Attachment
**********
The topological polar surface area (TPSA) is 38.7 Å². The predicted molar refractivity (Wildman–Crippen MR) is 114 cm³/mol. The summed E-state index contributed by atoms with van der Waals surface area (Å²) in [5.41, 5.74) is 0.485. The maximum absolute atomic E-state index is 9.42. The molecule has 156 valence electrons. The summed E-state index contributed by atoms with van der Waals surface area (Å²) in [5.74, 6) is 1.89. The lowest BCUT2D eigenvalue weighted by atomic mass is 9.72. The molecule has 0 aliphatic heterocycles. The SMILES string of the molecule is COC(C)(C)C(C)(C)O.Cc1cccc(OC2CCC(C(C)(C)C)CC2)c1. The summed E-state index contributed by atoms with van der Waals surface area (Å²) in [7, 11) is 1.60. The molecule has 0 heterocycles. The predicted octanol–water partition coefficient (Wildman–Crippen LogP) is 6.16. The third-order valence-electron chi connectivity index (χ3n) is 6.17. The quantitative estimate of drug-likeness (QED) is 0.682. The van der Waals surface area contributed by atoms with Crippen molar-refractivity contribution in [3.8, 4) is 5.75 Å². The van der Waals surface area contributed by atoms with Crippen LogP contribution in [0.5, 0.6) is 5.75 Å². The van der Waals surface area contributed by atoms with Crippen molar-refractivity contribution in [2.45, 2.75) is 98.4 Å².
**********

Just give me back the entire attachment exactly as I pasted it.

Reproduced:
The topological polar surface area (TPSA) is 38.7 Å². The predicted molar refractivity (Wildman–Crippen MR) is 114 cm³/mol. The summed E-state index contributed by atoms with van der Waals surface area (Å²) in [5.41, 5.74) is 0.485. The maximum absolute atomic E-state index is 9.42. The molecule has 156 valence electrons. The summed E-state index contributed by atoms with van der Waals surface area (Å²) in [5.74, 6) is 1.89. The lowest BCUT2D eigenvalue weighted by atomic mass is 9.72. The molecule has 0 aliphatic heterocycles. The SMILES string of the molecule is COC(C)(C)C(C)(C)O.Cc1cccc(OC2CCC(C(C)(C)C)CC2)c1. The summed E-state index contributed by atoms with van der Waals surface area (Å²) in [7, 11) is 1.60. The molecule has 0 heterocycles. The predicted octanol–water partition coefficient (Wildman–Crippen LogP) is 6.16. The third-order valence-electron chi connectivity index (χ3n) is 6.17. The quantitative estimate of drug-likeness (QED) is 0.682. The van der Waals surface area contributed by atoms with Crippen molar-refractivity contribution in [3.8, 4) is 5.75 Å². The van der Waals surface area contributed by atoms with Crippen LogP contribution in [0.5, 0.6) is 5.75 Å². The van der Waals surface area contributed by atoms with Crippen molar-refractivity contribution in [2.45, 2.75) is 98.4 Å².